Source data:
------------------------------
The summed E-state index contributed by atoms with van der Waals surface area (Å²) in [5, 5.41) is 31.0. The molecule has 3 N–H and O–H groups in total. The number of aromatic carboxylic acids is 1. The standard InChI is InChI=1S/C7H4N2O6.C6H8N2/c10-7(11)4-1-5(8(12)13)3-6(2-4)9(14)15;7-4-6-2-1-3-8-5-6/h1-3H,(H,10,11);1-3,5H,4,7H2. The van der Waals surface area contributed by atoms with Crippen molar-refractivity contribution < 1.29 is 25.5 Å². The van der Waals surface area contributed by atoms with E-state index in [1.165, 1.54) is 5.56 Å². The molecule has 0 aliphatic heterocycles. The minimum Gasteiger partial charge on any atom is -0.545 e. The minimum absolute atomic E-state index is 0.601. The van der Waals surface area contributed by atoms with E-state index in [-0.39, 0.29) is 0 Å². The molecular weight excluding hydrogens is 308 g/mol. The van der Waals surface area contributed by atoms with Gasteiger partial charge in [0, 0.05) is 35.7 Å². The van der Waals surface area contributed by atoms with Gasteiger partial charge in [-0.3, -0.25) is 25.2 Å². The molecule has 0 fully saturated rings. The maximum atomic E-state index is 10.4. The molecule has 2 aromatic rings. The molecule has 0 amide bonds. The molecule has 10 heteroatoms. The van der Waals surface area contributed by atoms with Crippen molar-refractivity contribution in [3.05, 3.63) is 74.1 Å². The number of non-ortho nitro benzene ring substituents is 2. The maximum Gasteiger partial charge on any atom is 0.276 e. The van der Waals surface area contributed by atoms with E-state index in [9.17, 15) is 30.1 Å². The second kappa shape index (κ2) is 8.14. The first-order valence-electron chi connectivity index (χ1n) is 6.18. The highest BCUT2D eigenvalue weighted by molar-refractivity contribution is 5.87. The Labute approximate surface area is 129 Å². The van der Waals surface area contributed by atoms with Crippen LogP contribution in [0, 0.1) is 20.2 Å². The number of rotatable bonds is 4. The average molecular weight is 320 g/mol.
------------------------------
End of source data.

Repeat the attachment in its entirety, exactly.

The summed E-state index contributed by atoms with van der Waals surface area (Å²) in [5, 5.41) is 31.0. The molecule has 3 N–H and O–H groups in total. The number of aromatic carboxylic acids is 1. The standard InChI is InChI=1S/C7H4N2O6.C6H8N2/c10-7(11)4-1-5(8(12)13)3-6(2-4)9(14)15;7-4-6-2-1-3-8-5-6/h1-3H,(H,10,11);1-3,5H,4,7H2. The van der Waals surface area contributed by atoms with Crippen molar-refractivity contribution < 1.29 is 25.5 Å². The van der Waals surface area contributed by atoms with E-state index in [1.165, 1.54) is 5.56 Å². The molecule has 0 aliphatic heterocycles. The minimum Gasteiger partial charge on any atom is -0.545 e. The minimum absolute atomic E-state index is 0.601. The van der Waals surface area contributed by atoms with E-state index in [-0.39, 0.29) is 0 Å². The molecular weight excluding hydrogens is 308 g/mol. The van der Waals surface area contributed by atoms with Gasteiger partial charge in [0, 0.05) is 35.7 Å². The van der Waals surface area contributed by atoms with Gasteiger partial charge in [-0.3, -0.25) is 25.2 Å². The molecule has 0 fully saturated rings. The maximum atomic E-state index is 10.4. The molecule has 2 aromatic rings. The molecule has 0 amide bonds. The molecule has 10 heteroatoms. The van der Waals surface area contributed by atoms with Crippen molar-refractivity contribution in [3.05, 3.63) is 74.1 Å². The number of non-ortho nitro benzene ring substituents is 2. The maximum Gasteiger partial charge on any atom is 0.276 e. The van der Waals surface area contributed by atoms with E-state index in [9.17, 15) is 30.1 Å². The second kappa shape index (κ2) is 8.14. The first-order valence-electron chi connectivity index (χ1n) is 6.18. The highest BCUT2D eigenvalue weighted by molar-refractivity contribution is 5.87. The Labute approximate surface area is 129 Å². The van der Waals surface area contributed by atoms with Crippen LogP contribution in [0, 0.1) is 20.2 Å². The number of rotatable bonds is 4. The average molecular weight is 320 g/mol.